I bought the Broude Brothers’ facsimile 2 years ago at the Boston
Early Music Festival, but haven’t done much with it. I’m playing some
with John Tyson at my lessons now, and thought it would be fun to try
them with the Cantabile Renaissance Band.
The one I started with is the Josquin “Adieu
mes amours”, which we also have as a
double canon by Jean Mouton.
(There is one piece from the Odhecaton, ‘James, James’, on the site, but I used
that as a test piece to see if I could get notation out of Alain
Naigeon’s MIDI file. I think I ended up just entering the ABC; I
might be able to deal with the MIDI file now.
The original is a beautiful book — the lilypond output looks really
clunky compared to what Petrucci did. I’ve tried to mimic the
Petrucci layout by using landscape, and putting the cantus and tenor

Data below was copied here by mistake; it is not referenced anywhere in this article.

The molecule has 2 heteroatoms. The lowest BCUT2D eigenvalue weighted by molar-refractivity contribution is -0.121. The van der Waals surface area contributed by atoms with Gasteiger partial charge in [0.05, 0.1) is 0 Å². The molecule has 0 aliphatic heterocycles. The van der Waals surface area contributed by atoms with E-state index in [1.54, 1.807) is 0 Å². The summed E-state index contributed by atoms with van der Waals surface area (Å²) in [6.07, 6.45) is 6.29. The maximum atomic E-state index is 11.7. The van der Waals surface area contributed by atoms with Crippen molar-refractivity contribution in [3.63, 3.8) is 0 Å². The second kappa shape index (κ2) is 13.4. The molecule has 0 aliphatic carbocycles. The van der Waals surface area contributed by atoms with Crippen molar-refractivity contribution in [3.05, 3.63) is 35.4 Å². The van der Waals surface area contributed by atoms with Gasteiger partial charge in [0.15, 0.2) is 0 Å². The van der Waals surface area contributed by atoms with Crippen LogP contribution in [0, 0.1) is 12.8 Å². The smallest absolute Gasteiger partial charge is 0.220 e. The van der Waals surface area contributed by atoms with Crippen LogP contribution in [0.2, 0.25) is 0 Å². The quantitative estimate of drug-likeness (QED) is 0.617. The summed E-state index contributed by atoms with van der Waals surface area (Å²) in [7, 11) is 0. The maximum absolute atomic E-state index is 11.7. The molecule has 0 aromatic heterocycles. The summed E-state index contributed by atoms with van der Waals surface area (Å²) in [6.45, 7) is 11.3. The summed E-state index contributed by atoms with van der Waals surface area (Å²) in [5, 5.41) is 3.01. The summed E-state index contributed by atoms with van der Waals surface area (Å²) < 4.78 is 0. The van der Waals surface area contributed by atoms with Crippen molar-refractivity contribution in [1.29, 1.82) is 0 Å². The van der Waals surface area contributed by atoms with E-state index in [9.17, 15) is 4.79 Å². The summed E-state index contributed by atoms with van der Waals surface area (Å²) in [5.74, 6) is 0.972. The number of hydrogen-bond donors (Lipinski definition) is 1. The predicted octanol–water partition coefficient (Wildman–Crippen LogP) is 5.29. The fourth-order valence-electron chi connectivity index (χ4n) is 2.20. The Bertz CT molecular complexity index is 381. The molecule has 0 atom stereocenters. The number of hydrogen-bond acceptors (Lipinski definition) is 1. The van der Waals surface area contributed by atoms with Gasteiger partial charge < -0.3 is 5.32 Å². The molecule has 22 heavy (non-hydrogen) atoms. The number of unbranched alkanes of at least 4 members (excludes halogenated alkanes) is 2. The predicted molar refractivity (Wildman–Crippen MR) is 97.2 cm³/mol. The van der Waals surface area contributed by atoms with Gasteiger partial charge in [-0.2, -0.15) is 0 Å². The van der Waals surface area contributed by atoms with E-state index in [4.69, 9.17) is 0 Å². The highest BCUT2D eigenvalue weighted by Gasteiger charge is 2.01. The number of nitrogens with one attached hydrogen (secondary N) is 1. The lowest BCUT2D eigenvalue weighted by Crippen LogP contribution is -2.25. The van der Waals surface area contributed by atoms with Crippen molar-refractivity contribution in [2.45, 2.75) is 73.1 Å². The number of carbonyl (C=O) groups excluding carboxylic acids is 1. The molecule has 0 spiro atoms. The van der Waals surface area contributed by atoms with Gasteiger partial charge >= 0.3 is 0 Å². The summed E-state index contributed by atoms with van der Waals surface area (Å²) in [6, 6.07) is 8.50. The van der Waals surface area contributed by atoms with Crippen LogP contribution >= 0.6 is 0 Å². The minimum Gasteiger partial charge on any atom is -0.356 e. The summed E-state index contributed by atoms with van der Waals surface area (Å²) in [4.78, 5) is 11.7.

on the verso page and the altus and bassus on the recto.
This is one of the first books of printed music ever, and it didn’t
underlay the words to many of the songs. Nobody quite knows whether
they just used instruments, or the singers sang la, la or solfege
syllables, or whether they got the words from somewhere else. In this
case, I got the words off the internet. I intended to just underlay
the Tenor part, which is just the unornamented tune, but the Bassus
part was also pretty undecorated, so I did that too. So as the
arrangement stands now, you could do it with male voices and recorder
obligato. It could be that I’ll decide to underlay the Cantus and